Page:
Most relievers don't have to wait until age 34 to get their first crack at a closing gig, but the wait has been worth it for Grant Balfour. The Aussie right-hander missed two full seasons thanks to Tommy John surgery and shoulder surgery following a promising debut with the Twins in his age 25-26 seasons. He rediscovered himself in Tampa Bay before heading to the A's in 2011. Balfour was handed the ninth inning in his second season with Oakland, and has racked up 62 saves from 2012-13 for the back-to-back AL West champions.
Strikeouts are the name of the game for Balfour, and few free agent relievers have been better than him in 2013. Balfour's 10.8 K/9 trails only Jesse Crain, Fernando Rodney and Carlos Marmol among impending free agent relievers. Crain comes with health concerns, Marmol's struggles are well documented and Rodney's a year older with inferior command.
Balfour doesn't have the near-95-mph fastball average that he had in his best season with the Rays (2008), but his 2013 average of 93.4 mph is plenty respectable. It's also his best mark since that dominant 2008 season, so his stuff isn't in a state of decline.
While Balfour clearly had injury problems early on in his career, he hasn't hit the disabled list with an arm injury since his 2006 shoulder surgery. He's appeared in at least 57 games in each of the past six seasons.
Balfour lived up to his somewhat ironic last name early in his career, averaging 4.7 walks per nine innings in parts of six seasons from 2001-09. However, since that time he's averaged just 3.3 walks per nine while striking out more than a batter per inning. He hasn't posted a single-season ERA north of 2.59 since 2009, and he won't be tied to draft pick compensation, as the cost-conscious A's won't risk offering a $14MM qualifying offer.
As previously mentioned, Balfour's been healthy for each of the past two seasons, but he does have a long list of injuries throughout his career. He underwent knee surgery this past offseason to repair a torn meniscus, and he spent time on the DL with oblique and intercostal strains in 2010 and 2011. While a great deal of his injuries are in the past, a 36-year-old reliever that's gone under the knife three times does come with some risk.
His command has been solid over the past four seasons, but ihis BB/9 mark has actually crept upward incrementally since 2010. While he's still considerably better than he was early on in his career, Balfour's 3.9 BB/9 in 2013 is on the high side. He's also uncorked nine wild pitches in 2013 despite entering the season with just 12 in his entire career.
Impressive as Balfour's overall numbers are in recent years, much of those numbers come from a significant home/road split. O.co Colliseum is one of the game's most pitcher-friendly environments, and Balfour has a 1.58 ERA in 113 2/3 innings there, compared to a more pedestrian 3.78 ERA in 85 2/3 innings on the road. He's averaged 0.71 HR/9 at home and 1.05 HR/9 on the road. Teams in smaller parks may be wary of Balfour, whose career ground-ball rate is just 35.2 percent.
Balfour is known as an intense, fiery competitor and often shouts (and curses) to himself on the mound to get his adrenaline flowing. Sports are in his blood, as the A's media guide tells us that his father was a rugby player in their native Australia and is now the general manager of the Australian Baseball League's Sydney Blue Sox. Balfour played rugby as well through college and spent much of his amateur career as a catcher. He and his wife, Angie, have a daughter together.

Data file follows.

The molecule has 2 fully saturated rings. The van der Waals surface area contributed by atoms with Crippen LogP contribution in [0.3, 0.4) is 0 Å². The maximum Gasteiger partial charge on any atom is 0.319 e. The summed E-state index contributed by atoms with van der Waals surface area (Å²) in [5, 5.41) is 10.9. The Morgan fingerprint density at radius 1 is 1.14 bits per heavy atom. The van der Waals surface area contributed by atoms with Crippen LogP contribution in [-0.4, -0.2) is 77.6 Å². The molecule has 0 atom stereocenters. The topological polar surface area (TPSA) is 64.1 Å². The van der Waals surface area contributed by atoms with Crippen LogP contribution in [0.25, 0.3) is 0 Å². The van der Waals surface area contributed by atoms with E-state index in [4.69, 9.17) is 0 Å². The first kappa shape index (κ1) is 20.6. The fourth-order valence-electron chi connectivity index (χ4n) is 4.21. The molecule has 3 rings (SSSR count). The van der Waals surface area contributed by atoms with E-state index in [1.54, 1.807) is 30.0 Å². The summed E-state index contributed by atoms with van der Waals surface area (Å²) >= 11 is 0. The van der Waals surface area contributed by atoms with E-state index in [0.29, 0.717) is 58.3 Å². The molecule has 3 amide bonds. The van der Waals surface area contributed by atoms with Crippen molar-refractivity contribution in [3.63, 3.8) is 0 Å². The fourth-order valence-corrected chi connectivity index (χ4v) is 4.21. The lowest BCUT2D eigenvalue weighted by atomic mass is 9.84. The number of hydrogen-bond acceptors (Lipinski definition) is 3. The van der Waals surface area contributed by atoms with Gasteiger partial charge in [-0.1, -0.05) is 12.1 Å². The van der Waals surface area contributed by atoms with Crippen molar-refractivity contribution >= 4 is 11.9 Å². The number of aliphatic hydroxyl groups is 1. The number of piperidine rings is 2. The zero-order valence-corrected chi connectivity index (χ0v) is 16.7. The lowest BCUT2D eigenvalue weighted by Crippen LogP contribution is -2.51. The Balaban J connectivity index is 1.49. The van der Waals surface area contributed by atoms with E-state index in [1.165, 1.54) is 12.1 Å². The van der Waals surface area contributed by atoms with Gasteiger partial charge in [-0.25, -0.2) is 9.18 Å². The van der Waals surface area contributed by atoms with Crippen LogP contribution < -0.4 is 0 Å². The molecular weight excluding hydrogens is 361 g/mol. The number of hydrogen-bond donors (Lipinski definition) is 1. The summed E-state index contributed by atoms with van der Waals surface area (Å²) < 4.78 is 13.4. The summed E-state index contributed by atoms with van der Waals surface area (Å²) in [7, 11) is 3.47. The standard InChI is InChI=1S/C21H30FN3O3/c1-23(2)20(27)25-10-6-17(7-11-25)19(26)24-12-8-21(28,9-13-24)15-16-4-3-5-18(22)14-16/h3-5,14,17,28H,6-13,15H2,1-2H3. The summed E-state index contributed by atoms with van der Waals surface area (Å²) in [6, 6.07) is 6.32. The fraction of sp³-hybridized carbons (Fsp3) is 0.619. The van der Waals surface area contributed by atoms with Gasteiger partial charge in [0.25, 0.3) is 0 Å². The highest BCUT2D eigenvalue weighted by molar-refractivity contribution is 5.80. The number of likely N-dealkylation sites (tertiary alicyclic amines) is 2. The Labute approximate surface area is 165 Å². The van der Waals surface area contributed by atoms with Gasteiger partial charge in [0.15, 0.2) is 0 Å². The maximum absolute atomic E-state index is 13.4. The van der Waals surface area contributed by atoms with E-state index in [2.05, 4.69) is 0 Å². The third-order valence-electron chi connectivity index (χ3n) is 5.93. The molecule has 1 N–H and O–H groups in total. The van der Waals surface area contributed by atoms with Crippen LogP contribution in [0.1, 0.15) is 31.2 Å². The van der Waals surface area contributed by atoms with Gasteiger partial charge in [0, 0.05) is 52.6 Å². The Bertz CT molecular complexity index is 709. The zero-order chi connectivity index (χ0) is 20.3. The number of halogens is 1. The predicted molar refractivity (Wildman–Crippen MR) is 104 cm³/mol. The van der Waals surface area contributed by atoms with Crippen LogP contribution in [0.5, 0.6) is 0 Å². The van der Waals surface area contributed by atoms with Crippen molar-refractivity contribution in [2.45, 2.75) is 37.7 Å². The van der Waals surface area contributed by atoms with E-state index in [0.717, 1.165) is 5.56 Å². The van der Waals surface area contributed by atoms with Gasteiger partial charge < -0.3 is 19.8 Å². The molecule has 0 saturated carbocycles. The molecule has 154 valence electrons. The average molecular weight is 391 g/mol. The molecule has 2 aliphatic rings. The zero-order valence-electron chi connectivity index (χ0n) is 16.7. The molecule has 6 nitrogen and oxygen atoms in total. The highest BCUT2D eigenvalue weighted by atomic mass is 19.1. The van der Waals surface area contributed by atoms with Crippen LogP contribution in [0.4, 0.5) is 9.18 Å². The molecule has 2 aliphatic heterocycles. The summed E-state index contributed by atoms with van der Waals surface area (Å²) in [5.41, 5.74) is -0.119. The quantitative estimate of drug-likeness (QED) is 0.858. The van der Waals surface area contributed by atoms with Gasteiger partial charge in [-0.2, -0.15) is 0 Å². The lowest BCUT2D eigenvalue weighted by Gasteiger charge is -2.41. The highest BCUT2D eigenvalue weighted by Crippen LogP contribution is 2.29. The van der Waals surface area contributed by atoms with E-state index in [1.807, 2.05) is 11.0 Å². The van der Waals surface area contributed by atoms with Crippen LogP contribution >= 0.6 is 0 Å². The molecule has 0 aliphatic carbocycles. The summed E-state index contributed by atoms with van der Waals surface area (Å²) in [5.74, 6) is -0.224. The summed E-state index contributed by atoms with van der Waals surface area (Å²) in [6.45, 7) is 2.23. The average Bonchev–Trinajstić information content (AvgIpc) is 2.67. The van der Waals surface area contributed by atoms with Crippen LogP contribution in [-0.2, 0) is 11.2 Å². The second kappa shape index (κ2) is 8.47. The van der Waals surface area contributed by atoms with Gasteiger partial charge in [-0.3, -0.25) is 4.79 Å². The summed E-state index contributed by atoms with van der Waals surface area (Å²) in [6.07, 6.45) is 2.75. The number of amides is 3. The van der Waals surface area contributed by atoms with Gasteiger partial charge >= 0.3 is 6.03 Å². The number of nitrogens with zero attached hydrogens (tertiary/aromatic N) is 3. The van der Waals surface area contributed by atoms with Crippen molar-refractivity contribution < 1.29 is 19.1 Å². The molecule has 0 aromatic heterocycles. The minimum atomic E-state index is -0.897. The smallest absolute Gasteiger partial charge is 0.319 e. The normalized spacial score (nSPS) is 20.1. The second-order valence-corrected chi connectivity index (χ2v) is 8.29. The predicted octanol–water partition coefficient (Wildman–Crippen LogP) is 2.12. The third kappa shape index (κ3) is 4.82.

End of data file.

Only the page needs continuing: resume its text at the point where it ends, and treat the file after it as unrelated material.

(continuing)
Balfour will have plenty of competition on the open market with Rodney, Joe Nathan, Joaquin Benoit and Brian Wilson all hitting free agency as well. Balfour doesn't lead that group in strikeouts, control, fastball velocity or saves, but agent Keith Miller of ACES can point to the fact that his client possesses the best mix of youth and health among those peers. Though he turns 36 in December, he's younger than Nathan, Benoit and Rodney, and unlike Wilson, Balfour isn't coming off of a major surgical procedure.
For what it's worth, 69 percent of respondents in the recent Free Agent Faceoff that I conducted between Balfour and Benoit felt that Balfour was the superior option.
He recently acknowledged how important it was for him to pitch a clean ninth inning in Game 5 of the ALDS, even though the A's were losing, as he knew it could have been his last appearance for the A's. Oakland will obviously have a place for him, but he could be too spendy for the A's after two strong seasons as a closer. Balfour earned just $12.25MM over the course of his three years with the A's, but the price tag will be higher now. If not Oakland, he could be a fit for the Tigers, Yankees, Angels, Mariners, Brewers or Rockies. The Orioles and Indians could be in the mix as well, should either team decide to non-tender its high-priced incumbent.
Following the 2011 season, Nathan was able to secure a two-year, $14.5MM contract with the Rangers coming off an uninspiring return season from Tommy John surgery. Balfour's recent injury history isn't as concerning, and he's hitting the market a year younger than Nathan was at that time. While he doesn't have Nathan's track record as one of the game's elite closers, I expect that agent Miller will consider Nathan's old contract the floor for his client — and rightfully so.
Relievers rarely get three guaranteed years at this stage of their careers. Heath Bell managed three years and $27MM, but he did so as he was entering his age-35 season. Balfour will begin next season as a 36-year-old, but should be able to match Bell in terms of average annual value. I expect that Balfour will end up signing a two-year, $18MM contract, perhaps with a vesting or club option that will allow him to match Bell's contract if he remains healthy.
Photo courtesy of USA Today Sports Images.